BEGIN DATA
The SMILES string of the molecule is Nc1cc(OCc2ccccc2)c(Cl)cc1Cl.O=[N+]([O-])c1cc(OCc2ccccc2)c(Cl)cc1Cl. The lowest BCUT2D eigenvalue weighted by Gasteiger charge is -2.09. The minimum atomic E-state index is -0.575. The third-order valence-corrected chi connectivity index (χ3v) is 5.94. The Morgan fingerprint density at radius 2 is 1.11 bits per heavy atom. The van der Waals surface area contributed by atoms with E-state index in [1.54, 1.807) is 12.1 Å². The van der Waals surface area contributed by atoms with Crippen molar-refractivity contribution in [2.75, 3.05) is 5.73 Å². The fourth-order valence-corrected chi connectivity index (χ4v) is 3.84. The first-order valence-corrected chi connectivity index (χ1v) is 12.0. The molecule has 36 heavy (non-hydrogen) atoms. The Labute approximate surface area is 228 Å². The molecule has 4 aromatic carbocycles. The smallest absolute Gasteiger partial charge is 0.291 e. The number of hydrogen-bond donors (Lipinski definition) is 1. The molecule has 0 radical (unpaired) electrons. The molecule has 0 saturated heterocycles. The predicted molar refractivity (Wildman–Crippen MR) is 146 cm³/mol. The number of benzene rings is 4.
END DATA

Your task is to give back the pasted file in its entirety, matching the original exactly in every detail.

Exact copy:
The SMILES string of the molecule is Nc1cc(OCc2ccccc2)c(Cl)cc1Cl.O=[N+]([O-])c1cc(OCc2ccccc2)c(Cl)cc1Cl. The lowest BCUT2D eigenvalue weighted by Gasteiger charge is -2.09. The minimum atomic E-state index is -0.575. The third-order valence-corrected chi connectivity index (χ3v) is 5.94. The Morgan fingerprint density at radius 2 is 1.11 bits per heavy atom. The van der Waals surface area contributed by atoms with E-state index in [1.54, 1.807) is 12.1 Å². The van der Waals surface area contributed by atoms with Crippen molar-refractivity contribution in [2.75, 3.05) is 5.73 Å². The fourth-order valence-corrected chi connectivity index (χ4v) is 3.84. The first-order valence-corrected chi connectivity index (χ1v) is 12.0. The molecule has 36 heavy (non-hydrogen) atoms. The Labute approximate surface area is 228 Å². The molecule has 4 aromatic carbocycles. The smallest absolute Gasteiger partial charge is 0.291 e. The number of hydrogen-bond donors (Lipinski definition) is 1. The molecule has 0 radical (unpaired) electrons. The molecule has 0 saturated heterocycles. The predicted molar refractivity (Wildman–Crippen MR) is 146 cm³/mol. The number of benzene rings is 4.